Art4Agriculture’s Young Farming Champions program aims to create an Australia wide network of Young Farming Champions with diverse roles in the our  food and fibre industries that are passionate and skilled in sharing their values and experiences with the non farming community.

The program equips young farmers, in a safe and nurturing environment, to be the next leaders of agriculture on a national and world scale.

To be a leader you have to have many qualities including the desire, drive and courage to get the best outcomes for the common good.

Meat and Livestock Australia supported Young Farming Champion Josh Gilbert is definitely a young man with a great deal of desire ,drive and courage. He recently penned this blog for the NSW Farmers initiative AgInnovators 

Uniting a fragmented industry

17th Nov 2014By Josh Gilbert, NSW Young Farmers

When R.M. Williams first opened his first store in Adelaide, Sir Sidney Kidman celebrated his birthday in the heart of the city with a rodeo and Pharlap won the Melbourne Cup, 14 percent of the Australian population was employed in Australian agricultural sector. Both rural and urban communities celebrated the industry and a career in agriculture was highly valued.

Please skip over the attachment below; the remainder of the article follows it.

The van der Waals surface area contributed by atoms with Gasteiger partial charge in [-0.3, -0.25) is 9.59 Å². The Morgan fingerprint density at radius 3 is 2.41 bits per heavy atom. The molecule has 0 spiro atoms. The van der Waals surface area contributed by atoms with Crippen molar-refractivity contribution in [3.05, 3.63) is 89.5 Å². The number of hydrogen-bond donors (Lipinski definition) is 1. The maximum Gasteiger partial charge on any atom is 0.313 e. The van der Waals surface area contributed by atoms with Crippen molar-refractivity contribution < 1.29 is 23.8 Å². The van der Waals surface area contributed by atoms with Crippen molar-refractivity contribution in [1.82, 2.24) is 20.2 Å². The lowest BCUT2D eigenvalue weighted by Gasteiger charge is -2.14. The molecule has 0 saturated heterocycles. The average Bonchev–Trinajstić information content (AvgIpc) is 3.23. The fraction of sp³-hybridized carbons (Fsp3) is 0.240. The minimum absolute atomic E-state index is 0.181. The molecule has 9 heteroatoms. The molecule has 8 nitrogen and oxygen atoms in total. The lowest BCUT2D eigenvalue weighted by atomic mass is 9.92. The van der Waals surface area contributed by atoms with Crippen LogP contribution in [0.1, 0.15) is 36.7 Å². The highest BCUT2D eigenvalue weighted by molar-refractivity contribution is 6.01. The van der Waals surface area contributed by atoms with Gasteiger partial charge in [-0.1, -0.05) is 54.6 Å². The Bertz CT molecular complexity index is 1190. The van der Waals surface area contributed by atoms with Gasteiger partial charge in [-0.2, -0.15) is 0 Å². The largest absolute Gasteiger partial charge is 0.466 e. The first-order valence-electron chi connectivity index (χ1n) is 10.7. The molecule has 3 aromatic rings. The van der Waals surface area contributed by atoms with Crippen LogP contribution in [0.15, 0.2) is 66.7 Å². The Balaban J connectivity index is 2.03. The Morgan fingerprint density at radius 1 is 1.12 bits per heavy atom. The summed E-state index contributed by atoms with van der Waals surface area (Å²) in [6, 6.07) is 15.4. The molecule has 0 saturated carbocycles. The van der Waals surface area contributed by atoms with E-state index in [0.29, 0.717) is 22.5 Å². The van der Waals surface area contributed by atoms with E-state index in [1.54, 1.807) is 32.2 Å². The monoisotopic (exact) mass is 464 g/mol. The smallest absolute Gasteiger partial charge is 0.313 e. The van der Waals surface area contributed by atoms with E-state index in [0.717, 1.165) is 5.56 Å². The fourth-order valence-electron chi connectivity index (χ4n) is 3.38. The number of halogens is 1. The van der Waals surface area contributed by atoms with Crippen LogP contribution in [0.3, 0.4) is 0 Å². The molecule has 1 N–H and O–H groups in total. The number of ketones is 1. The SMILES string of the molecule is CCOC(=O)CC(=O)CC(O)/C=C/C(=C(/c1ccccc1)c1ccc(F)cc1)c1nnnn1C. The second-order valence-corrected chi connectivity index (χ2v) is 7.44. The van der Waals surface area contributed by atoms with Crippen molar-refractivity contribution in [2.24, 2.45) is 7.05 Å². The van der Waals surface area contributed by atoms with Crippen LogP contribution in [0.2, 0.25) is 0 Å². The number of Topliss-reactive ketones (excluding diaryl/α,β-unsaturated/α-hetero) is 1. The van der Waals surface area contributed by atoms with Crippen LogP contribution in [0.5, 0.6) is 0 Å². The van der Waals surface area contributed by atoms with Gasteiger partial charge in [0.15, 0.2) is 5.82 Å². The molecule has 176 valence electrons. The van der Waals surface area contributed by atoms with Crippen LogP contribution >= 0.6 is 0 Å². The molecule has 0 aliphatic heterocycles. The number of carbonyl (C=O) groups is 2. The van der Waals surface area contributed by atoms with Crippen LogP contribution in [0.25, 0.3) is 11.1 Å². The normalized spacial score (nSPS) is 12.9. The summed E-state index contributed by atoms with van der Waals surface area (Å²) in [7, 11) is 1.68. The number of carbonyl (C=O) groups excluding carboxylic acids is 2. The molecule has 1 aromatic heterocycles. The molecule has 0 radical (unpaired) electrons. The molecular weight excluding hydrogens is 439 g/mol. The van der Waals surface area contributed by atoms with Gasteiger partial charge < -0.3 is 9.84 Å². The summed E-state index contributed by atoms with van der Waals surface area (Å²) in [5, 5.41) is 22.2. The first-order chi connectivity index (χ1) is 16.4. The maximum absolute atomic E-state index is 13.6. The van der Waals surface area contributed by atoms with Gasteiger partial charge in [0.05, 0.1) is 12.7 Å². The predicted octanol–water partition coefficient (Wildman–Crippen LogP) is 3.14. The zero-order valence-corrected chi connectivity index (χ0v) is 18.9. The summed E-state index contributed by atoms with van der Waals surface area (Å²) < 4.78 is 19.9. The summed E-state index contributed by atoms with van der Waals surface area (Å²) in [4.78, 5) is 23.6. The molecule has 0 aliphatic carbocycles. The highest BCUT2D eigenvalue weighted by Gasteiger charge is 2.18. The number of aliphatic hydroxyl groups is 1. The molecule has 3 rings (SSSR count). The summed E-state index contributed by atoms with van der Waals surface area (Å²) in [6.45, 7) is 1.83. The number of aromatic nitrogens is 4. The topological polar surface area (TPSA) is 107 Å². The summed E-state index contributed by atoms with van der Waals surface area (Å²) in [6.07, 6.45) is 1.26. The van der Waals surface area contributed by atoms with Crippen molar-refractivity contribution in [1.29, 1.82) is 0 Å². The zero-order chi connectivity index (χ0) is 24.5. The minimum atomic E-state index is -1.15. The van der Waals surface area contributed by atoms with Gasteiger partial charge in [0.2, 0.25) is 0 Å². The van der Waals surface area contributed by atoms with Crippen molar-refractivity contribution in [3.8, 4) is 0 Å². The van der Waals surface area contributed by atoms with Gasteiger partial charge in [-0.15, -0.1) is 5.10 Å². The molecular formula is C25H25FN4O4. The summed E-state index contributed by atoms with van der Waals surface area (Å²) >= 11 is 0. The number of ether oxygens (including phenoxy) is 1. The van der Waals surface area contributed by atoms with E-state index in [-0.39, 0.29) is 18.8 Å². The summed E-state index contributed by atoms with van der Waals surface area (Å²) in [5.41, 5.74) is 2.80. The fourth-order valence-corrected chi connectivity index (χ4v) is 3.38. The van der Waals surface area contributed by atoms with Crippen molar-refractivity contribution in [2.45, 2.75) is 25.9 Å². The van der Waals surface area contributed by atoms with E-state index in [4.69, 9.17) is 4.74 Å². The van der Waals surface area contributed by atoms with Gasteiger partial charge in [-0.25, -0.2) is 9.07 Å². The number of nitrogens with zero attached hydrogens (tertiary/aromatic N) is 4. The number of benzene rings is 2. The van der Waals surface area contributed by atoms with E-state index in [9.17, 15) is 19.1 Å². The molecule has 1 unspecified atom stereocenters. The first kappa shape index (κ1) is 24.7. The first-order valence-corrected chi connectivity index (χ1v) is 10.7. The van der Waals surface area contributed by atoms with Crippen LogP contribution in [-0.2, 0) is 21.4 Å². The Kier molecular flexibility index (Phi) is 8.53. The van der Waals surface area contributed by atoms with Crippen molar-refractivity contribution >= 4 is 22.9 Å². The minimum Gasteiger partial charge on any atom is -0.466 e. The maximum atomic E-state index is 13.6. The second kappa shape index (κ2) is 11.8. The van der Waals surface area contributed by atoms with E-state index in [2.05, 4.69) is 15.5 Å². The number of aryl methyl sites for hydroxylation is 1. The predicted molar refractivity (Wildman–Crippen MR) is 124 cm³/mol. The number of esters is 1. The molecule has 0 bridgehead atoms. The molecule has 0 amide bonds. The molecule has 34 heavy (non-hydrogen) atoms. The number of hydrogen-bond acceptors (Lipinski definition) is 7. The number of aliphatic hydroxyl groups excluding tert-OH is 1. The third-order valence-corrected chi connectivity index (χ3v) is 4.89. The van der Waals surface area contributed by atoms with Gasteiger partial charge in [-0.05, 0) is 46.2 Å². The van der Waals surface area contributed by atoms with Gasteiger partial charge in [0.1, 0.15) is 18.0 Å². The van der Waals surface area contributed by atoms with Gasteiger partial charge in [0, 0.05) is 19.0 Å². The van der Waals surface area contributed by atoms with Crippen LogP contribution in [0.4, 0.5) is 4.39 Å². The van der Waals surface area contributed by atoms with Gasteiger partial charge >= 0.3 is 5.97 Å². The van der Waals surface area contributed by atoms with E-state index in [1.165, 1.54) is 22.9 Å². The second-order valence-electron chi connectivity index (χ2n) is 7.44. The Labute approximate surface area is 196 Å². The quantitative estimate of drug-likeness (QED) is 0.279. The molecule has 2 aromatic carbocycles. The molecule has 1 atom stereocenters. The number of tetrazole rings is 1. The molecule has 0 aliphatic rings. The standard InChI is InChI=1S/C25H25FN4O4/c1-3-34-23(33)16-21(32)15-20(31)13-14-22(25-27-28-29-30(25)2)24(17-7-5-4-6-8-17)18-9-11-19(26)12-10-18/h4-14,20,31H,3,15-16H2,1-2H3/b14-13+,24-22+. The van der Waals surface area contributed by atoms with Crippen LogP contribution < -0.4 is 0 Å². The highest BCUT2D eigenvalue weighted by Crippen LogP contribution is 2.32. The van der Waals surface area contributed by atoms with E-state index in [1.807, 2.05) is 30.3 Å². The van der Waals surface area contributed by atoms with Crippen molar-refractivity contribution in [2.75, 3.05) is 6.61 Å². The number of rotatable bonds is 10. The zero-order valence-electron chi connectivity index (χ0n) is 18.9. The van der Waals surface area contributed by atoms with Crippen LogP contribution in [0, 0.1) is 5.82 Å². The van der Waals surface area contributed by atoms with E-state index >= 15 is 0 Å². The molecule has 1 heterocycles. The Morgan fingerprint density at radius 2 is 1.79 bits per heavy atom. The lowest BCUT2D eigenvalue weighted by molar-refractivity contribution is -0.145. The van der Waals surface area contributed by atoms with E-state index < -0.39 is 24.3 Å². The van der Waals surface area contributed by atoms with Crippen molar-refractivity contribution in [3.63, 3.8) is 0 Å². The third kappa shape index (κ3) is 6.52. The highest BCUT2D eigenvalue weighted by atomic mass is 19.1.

Today less than three percent of the Australian population is employed in agriculture. Our farmers’ commitment to producing high quality produce has never been stronger but a majority of urban consumers have little concept of what we do and appear relatively indifferent to the origin and quality of the food they select from supermarket shelves.

The bright light in what otherwise could be a depressing picture is the small but growing group of people in society who are interested in how their food and fibre is produced and who are willing to pay for quality.